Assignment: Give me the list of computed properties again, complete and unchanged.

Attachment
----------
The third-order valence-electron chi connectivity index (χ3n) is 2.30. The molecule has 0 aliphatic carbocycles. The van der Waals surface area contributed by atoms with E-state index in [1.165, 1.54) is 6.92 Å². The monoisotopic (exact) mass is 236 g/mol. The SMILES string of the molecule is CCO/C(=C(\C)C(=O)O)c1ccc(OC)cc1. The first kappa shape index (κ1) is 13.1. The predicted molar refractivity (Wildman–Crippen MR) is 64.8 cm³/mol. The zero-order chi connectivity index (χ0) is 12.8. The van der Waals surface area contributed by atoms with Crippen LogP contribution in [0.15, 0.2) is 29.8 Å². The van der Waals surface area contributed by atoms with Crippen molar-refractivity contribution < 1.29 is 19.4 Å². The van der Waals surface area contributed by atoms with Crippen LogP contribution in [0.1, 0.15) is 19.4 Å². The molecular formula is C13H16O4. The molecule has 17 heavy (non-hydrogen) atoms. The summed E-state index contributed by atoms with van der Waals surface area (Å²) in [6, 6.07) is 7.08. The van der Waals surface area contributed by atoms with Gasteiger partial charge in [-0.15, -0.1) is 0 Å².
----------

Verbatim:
The third-order valence-electron chi connectivity index (χ3n) is 2.30. The molecule has 0 aliphatic carbocycles. The van der Waals surface area contributed by atoms with E-state index in [1.165, 1.54) is 6.92 Å². The monoisotopic (exact) mass is 236 g/mol. The SMILES string of the molecule is CCO/C(=C(\C)C(=O)O)c1ccc(OC)cc1. The first kappa shape index (κ1) is 13.1. The predicted molar refractivity (Wildman–Crippen MR) is 64.8 cm³/mol. The zero-order chi connectivity index (χ0) is 12.8. The van der Waals surface area contributed by atoms with Crippen LogP contribution in [0.15, 0.2) is 29.8 Å². The van der Waals surface area contributed by atoms with Crippen molar-refractivity contribution < 1.29 is 19.4 Å². The van der Waals surface area contributed by atoms with Crippen LogP contribution in [0.1, 0.15) is 19.4 Å². The molecular formula is C13H16O4. The molecule has 17 heavy (non-hydrogen) atoms. The summed E-state index contributed by atoms with van der Waals surface area (Å²) in [6, 6.07) is 7.08. The van der Waals surface area contributed by atoms with Gasteiger partial charge in [-0.15, -0.1) is 0 Å².